Surface rust

Bodywork, interior and exterior trim and glass, bumpers, etc.
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Location: NZ

Surface rust

#1 Post by Ltriumph » Fri May 04, 2018 3:19 am

Hi - I noticed surface rust in the guttering, what should I treat it with to stop it getting worse?
Triumph TC 2000 1978
Triumph Tiger 800 2012

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Re: Surface rust

#2 Post by bigestate » Wed May 16, 2018 1:24 pm

Ltriumph wrote:
Fri May 04, 2018 3:19 am
Hi - I noticed surface rust in the guttering, what should I treat it with to stop it getting worse?
Believe it or not Vaseline!! We had an elderly lady customer spread this on her Triumph Herald door because it was rusting and as Vaseline was water proof she thought it wood do the trick, we all just laughed.........Quite a number of years later when she sold the car and we bought it the rust wasn't any further forward :shock:
Don't use any water based stuff, it's not worth the bottle it comes in!
However there was a oil based product in New Zealand I used when I was there for many years and with excellent results, I just can't remember the name but came in an orange plastic container with black writing, it was also highly inflammable if you put it on and then welded before it was allowed to dry! :roll:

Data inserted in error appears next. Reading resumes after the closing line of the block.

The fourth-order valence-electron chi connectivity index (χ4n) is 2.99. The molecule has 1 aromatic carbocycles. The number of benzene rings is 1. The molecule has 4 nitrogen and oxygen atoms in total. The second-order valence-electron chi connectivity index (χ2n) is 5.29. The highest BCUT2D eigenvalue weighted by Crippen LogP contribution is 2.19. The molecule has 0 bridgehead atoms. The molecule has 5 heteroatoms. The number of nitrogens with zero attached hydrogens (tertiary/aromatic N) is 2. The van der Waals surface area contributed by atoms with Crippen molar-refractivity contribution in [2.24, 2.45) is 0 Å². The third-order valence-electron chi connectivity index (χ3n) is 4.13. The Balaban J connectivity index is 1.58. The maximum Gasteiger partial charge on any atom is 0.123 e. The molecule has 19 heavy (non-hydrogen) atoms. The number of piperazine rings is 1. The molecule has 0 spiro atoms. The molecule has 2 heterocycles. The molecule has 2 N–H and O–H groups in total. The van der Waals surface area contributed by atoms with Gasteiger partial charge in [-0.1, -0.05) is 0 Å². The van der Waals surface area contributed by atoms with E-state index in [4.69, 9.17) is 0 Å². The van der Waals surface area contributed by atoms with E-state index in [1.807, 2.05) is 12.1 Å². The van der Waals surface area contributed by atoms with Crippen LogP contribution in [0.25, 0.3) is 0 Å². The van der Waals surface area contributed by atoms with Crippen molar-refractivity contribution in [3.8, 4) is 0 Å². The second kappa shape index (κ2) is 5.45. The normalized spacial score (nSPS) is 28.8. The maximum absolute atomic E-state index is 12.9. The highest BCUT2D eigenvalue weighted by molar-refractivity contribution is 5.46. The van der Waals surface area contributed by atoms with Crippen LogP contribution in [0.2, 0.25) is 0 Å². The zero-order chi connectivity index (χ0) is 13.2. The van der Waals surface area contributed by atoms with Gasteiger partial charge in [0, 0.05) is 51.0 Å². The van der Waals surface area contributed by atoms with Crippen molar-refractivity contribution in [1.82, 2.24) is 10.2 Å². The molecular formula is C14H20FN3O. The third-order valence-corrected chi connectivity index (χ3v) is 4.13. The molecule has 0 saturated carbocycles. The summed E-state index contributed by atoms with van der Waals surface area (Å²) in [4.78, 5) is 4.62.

Failing that, sand back the surface to bare metal,prime and repaint and don't offer any water near the bare metal or your oily skin on the panel, all these impurities effect the paint longevity in the long term. :wink:

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Re: Surface rust

#3 Post by johnnydog » Thu May 17, 2018 12:37 pm

Our Triumphs do tend to suffer from paint loss in the actual guttering channel, and the primer can be seen underneath. I presume this is largely due to poor paint adhesion due in this area from manufacture. The result can be corrosion in the channel if left untreated. You don't need to remove the gutter trim unless the rust is excessive or the edge of the guttering has corroded. The trims are difficult to remove without damage, and equally difficult to refit, although with care it can be done. I would leave the trim if at all possible.
The good thing about it is that with a bit of care, some corrosion inhibitor can be applied by a thin brush, and then treated with primer and then colour. Where it is, paint applied by a thin brush (as long as the shade matches of course!) doesn't really look out of place, and it can be applied a little thicker because it is less likely to run, and it is covering spot welds which are uneven anyway. The only issue is if the rust has spread up onto the roof panel where a more in depth repair would be needed.
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1967 Mk1 2000 in Gunmetal Grey
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